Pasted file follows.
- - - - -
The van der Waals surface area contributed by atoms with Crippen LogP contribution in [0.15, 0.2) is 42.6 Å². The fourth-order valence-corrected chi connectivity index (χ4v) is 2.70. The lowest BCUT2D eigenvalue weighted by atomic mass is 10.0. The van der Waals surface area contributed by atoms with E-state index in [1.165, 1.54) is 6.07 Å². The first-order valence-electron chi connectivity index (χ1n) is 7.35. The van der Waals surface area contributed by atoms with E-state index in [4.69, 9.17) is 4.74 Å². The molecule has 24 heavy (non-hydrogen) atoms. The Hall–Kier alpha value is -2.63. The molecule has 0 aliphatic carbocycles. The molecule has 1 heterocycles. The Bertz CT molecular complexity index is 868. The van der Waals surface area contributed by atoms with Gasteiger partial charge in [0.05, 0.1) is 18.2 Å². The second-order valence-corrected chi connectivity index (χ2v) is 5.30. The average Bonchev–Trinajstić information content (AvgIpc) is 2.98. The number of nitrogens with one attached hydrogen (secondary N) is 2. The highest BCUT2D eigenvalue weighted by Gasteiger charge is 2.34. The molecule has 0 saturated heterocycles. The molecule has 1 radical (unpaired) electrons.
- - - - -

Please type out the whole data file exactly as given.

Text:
The van der Waals surface area contributed by atoms with Crippen LogP contribution in [0.15, 0.2) is 42.6 Å². The fourth-order valence-corrected chi connectivity index (χ4v) is 2.70. The lowest BCUT2D eigenvalue weighted by atomic mass is 10.0. The van der Waals surface area contributed by atoms with E-state index in [1.165, 1.54) is 6.07 Å². The first-order valence-electron chi connectivity index (χ1n) is 7.35. The van der Waals surface area contributed by atoms with E-state index in [4.69, 9.17) is 4.74 Å². The molecule has 24 heavy (non-hydrogen) atoms. The Hall–Kier alpha value is -2.63. The molecule has 0 aliphatic carbocycles. The molecule has 1 heterocycles. The Bertz CT molecular complexity index is 868. The van der Waals surface area contributed by atoms with Gasteiger partial charge in [0.05, 0.1) is 18.2 Å². The second-order valence-corrected chi connectivity index (χ2v) is 5.30. The average Bonchev–Trinajstić information content (AvgIpc) is 2.98. The number of nitrogens with one attached hydrogen (secondary N) is 2. The highest BCUT2D eigenvalue weighted by Gasteiger charge is 2.34. The molecule has 0 saturated heterocycles. The molecule has 1 radical (unpaired) electrons.